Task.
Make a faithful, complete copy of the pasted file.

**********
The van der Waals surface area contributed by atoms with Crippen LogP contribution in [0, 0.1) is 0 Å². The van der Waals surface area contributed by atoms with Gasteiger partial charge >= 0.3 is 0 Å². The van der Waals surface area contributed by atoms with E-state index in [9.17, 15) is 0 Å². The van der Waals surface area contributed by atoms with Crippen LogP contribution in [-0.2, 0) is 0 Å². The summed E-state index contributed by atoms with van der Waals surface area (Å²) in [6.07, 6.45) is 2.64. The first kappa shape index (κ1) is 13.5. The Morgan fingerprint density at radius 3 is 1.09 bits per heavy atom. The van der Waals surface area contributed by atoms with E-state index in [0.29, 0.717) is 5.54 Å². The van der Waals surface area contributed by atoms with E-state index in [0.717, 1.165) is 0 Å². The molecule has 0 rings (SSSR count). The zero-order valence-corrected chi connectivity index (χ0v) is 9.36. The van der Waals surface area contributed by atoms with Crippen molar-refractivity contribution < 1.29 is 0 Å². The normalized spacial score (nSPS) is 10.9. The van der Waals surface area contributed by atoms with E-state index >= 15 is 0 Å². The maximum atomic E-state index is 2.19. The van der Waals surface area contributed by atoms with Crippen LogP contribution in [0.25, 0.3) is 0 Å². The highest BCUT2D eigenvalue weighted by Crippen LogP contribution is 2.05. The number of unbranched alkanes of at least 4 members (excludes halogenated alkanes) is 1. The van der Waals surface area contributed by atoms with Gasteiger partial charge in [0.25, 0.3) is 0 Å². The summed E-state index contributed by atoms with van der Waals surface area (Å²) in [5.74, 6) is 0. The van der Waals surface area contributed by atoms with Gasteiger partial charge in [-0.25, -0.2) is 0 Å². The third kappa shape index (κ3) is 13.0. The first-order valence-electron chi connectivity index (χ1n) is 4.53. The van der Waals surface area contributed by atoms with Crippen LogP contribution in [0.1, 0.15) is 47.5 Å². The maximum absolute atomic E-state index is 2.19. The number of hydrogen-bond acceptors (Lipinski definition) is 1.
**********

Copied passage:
The van der Waals surface area contributed by atoms with Crippen LogP contribution in [0, 0.1) is 0 Å². The van der Waals surface area contributed by atoms with Gasteiger partial charge >= 0.3 is 0 Å². The van der Waals surface area contributed by atoms with E-state index in [9.17, 15) is 0 Å². The van der Waals surface area contributed by atoms with Crippen LogP contribution in [-0.2, 0) is 0 Å². The summed E-state index contributed by atoms with van der Waals surface area (Å²) in [6.07, 6.45) is 2.64. The first kappa shape index (κ1) is 13.5. The Morgan fingerprint density at radius 3 is 1.09 bits per heavy atom. The van der Waals surface area contributed by atoms with E-state index in [0.29, 0.717) is 5.54 Å². The van der Waals surface area contributed by atoms with E-state index in [0.717, 1.165) is 0 Å². The molecule has 0 rings (SSSR count). The zero-order valence-corrected chi connectivity index (χ0v) is 9.36. The van der Waals surface area contributed by atoms with Crippen molar-refractivity contribution < 1.29 is 0 Å². The normalized spacial score (nSPS) is 10.9. The van der Waals surface area contributed by atoms with E-state index >= 15 is 0 Å². The maximum atomic E-state index is 2.19. The van der Waals surface area contributed by atoms with Crippen LogP contribution in [0.25, 0.3) is 0 Å². The highest BCUT2D eigenvalue weighted by Crippen LogP contribution is 2.05. The number of unbranched alkanes of at least 4 members (excludes halogenated alkanes) is 1. The van der Waals surface area contributed by atoms with Gasteiger partial charge in [0.25, 0.3) is 0 Å². The summed E-state index contributed by atoms with van der Waals surface area (Å²) in [5.74, 6) is 0. The van der Waals surface area contributed by atoms with Gasteiger partial charge in [-0.25, -0.2) is 0 Å². The third kappa shape index (κ3) is 13.0. The first-order valence-electron chi connectivity index (χ1n) is 4.53. The van der Waals surface area contributed by atoms with Crippen LogP contribution in [0.1, 0.15) is 47.5 Å². The maximum absolute atomic E-state index is 2.19. The number of hydrogen-bond acceptors (Lipinski definition) is 1.